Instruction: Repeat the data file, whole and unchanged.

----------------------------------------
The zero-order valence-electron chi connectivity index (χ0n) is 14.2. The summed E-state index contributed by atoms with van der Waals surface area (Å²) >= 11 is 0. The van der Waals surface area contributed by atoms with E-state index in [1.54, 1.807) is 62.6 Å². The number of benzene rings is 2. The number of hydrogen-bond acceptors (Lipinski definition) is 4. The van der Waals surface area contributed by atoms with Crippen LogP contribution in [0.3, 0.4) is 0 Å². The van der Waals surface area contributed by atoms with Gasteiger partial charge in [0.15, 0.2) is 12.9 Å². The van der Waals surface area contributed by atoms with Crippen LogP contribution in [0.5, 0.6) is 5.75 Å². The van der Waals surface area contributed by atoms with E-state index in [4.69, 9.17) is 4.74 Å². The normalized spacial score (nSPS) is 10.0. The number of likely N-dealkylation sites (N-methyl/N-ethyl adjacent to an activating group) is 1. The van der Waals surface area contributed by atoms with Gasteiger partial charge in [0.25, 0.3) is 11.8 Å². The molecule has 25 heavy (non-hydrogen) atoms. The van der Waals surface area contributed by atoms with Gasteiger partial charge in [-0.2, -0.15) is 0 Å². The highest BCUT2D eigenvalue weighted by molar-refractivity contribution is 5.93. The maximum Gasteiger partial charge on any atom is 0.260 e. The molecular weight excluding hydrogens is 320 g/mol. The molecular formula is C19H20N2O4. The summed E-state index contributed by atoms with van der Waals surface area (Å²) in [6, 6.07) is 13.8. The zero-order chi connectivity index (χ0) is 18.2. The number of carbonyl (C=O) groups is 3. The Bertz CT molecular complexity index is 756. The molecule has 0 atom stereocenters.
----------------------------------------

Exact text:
The zero-order valence-electron chi connectivity index (χ0n) is 14.2. The summed E-state index contributed by atoms with van der Waals surface area (Å²) >= 11 is 0. The van der Waals surface area contributed by atoms with E-state index in [1.54, 1.807) is 62.6 Å². The number of benzene rings is 2. The number of hydrogen-bond acceptors (Lipinski definition) is 4. The van der Waals surface area contributed by atoms with Crippen LogP contribution in [0.3, 0.4) is 0 Å². The van der Waals surface area contributed by atoms with Gasteiger partial charge in [0.15, 0.2) is 12.9 Å². The van der Waals surface area contributed by atoms with Crippen LogP contribution in [0.5, 0.6) is 5.75 Å². The van der Waals surface area contributed by atoms with E-state index in [4.69, 9.17) is 4.74 Å². The normalized spacial score (nSPS) is 10.0. The number of likely N-dealkylation sites (N-methyl/N-ethyl adjacent to an activating group) is 1. The van der Waals surface area contributed by atoms with Gasteiger partial charge in [0.25, 0.3) is 11.8 Å². The molecule has 25 heavy (non-hydrogen) atoms. The van der Waals surface area contributed by atoms with Gasteiger partial charge in [-0.2, -0.15) is 0 Å². The highest BCUT2D eigenvalue weighted by molar-refractivity contribution is 5.93. The maximum Gasteiger partial charge on any atom is 0.260 e. The molecular weight excluding hydrogens is 320 g/mol. The molecular formula is C19H20N2O4. The summed E-state index contributed by atoms with van der Waals surface area (Å²) in [6, 6.07) is 13.8. The zero-order chi connectivity index (χ0) is 18.2. The number of carbonyl (C=O) groups is 3. The Bertz CT molecular complexity index is 756. The molecule has 0 atom stereocenters.